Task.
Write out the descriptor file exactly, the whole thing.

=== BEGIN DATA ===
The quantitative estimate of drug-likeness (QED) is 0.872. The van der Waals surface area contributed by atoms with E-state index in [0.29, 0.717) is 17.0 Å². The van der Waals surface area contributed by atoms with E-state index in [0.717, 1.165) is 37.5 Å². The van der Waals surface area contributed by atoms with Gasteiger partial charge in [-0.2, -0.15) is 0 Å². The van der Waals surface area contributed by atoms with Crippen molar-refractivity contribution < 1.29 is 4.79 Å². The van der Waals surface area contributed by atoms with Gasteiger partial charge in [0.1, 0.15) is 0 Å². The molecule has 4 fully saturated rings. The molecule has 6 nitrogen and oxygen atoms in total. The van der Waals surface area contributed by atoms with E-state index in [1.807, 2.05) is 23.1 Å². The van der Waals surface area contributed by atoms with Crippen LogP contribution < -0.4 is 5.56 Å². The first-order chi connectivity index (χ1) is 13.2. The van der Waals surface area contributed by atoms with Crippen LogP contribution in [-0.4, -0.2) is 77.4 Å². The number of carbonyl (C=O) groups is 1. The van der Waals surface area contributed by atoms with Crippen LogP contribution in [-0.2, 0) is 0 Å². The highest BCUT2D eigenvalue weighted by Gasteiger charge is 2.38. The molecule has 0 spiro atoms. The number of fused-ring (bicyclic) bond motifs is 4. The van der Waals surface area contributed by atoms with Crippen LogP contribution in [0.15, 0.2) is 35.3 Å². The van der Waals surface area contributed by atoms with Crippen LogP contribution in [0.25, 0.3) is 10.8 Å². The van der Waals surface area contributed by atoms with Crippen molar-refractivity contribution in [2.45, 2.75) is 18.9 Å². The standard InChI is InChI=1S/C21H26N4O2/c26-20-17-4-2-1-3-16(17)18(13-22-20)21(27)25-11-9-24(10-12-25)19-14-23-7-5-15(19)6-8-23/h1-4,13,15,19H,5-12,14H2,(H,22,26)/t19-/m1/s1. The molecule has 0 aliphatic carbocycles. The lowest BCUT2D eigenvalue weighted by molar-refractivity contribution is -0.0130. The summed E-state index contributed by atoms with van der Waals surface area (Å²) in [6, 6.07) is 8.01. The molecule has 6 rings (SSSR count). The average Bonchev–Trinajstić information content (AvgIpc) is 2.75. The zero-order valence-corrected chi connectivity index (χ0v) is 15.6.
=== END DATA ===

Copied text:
The quantitative estimate of drug-likeness (QED) is 0.872. The van der Waals surface area contributed by atoms with E-state index in [0.29, 0.717) is 17.0 Å². The van der Waals surface area contributed by atoms with E-state index in [0.717, 1.165) is 37.5 Å². The van der Waals surface area contributed by atoms with Gasteiger partial charge in [-0.2, -0.15) is 0 Å². The van der Waals surface area contributed by atoms with Crippen molar-refractivity contribution < 1.29 is 4.79 Å². The van der Waals surface area contributed by atoms with Gasteiger partial charge in [0.1, 0.15) is 0 Å². The molecule has 4 fully saturated rings. The molecule has 6 nitrogen and oxygen atoms in total. The van der Waals surface area contributed by atoms with E-state index in [1.807, 2.05) is 23.1 Å². The van der Waals surface area contributed by atoms with Crippen LogP contribution < -0.4 is 5.56 Å². The first-order chi connectivity index (χ1) is 13.2. The van der Waals surface area contributed by atoms with Crippen LogP contribution in [-0.4, -0.2) is 77.4 Å². The number of carbonyl (C=O) groups is 1. The van der Waals surface area contributed by atoms with Crippen LogP contribution in [-0.2, 0) is 0 Å². The highest BCUT2D eigenvalue weighted by Gasteiger charge is 2.38. The molecule has 0 spiro atoms. The number of fused-ring (bicyclic) bond motifs is 4. The van der Waals surface area contributed by atoms with Crippen LogP contribution in [0.15, 0.2) is 35.3 Å². The van der Waals surface area contributed by atoms with Crippen LogP contribution in [0.25, 0.3) is 10.8 Å². The van der Waals surface area contributed by atoms with Crippen molar-refractivity contribution in [2.45, 2.75) is 18.9 Å². The standard InChI is InChI=1S/C21H26N4O2/c26-20-17-4-2-1-3-16(17)18(13-22-20)21(27)25-11-9-24(10-12-25)19-14-23-7-5-15(19)6-8-23/h1-4,13,15,19H,5-12,14H2,(H,22,26)/t19-/m1/s1. The molecule has 0 aliphatic carbocycles. The lowest BCUT2D eigenvalue weighted by molar-refractivity contribution is -0.0130. The summed E-state index contributed by atoms with van der Waals surface area (Å²) in [6, 6.07) is 8.01. The molecule has 6 rings (SSSR count). The average Bonchev–Trinajstić information content (AvgIpc) is 2.75. The zero-order valence-corrected chi connectivity index (χ0v) is 15.6.